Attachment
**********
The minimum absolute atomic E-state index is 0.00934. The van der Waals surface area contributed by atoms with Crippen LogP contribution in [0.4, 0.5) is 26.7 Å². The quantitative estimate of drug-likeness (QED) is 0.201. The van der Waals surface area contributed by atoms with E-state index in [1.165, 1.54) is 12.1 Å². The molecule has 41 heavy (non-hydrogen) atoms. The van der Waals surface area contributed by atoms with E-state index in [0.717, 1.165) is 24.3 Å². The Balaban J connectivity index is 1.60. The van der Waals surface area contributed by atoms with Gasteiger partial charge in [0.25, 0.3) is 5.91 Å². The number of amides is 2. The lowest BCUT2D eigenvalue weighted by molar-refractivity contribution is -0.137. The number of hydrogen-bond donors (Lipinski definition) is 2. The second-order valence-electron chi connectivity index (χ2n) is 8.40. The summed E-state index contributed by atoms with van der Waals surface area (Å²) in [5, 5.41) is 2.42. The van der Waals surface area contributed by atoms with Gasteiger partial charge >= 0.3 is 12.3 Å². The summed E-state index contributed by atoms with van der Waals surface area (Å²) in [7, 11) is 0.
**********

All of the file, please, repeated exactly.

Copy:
The minimum absolute atomic E-state index is 0.00934. The van der Waals surface area contributed by atoms with Crippen LogP contribution in [0.4, 0.5) is 26.7 Å². The quantitative estimate of drug-likeness (QED) is 0.201. The van der Waals surface area contributed by atoms with E-state index in [1.165, 1.54) is 12.1 Å². The molecule has 41 heavy (non-hydrogen) atoms. The van der Waals surface area contributed by atoms with E-state index in [0.717, 1.165) is 24.3 Å². The Balaban J connectivity index is 1.60. The van der Waals surface area contributed by atoms with Gasteiger partial charge in [0.25, 0.3) is 5.91 Å². The number of amides is 2. The lowest BCUT2D eigenvalue weighted by molar-refractivity contribution is -0.137. The number of hydrogen-bond donors (Lipinski definition) is 2. The second-order valence-electron chi connectivity index (χ2n) is 8.40. The summed E-state index contributed by atoms with van der Waals surface area (Å²) in [5, 5.41) is 2.42. The van der Waals surface area contributed by atoms with Gasteiger partial charge >= 0.3 is 12.3 Å². The summed E-state index contributed by atoms with van der Waals surface area (Å²) in [7, 11) is 0.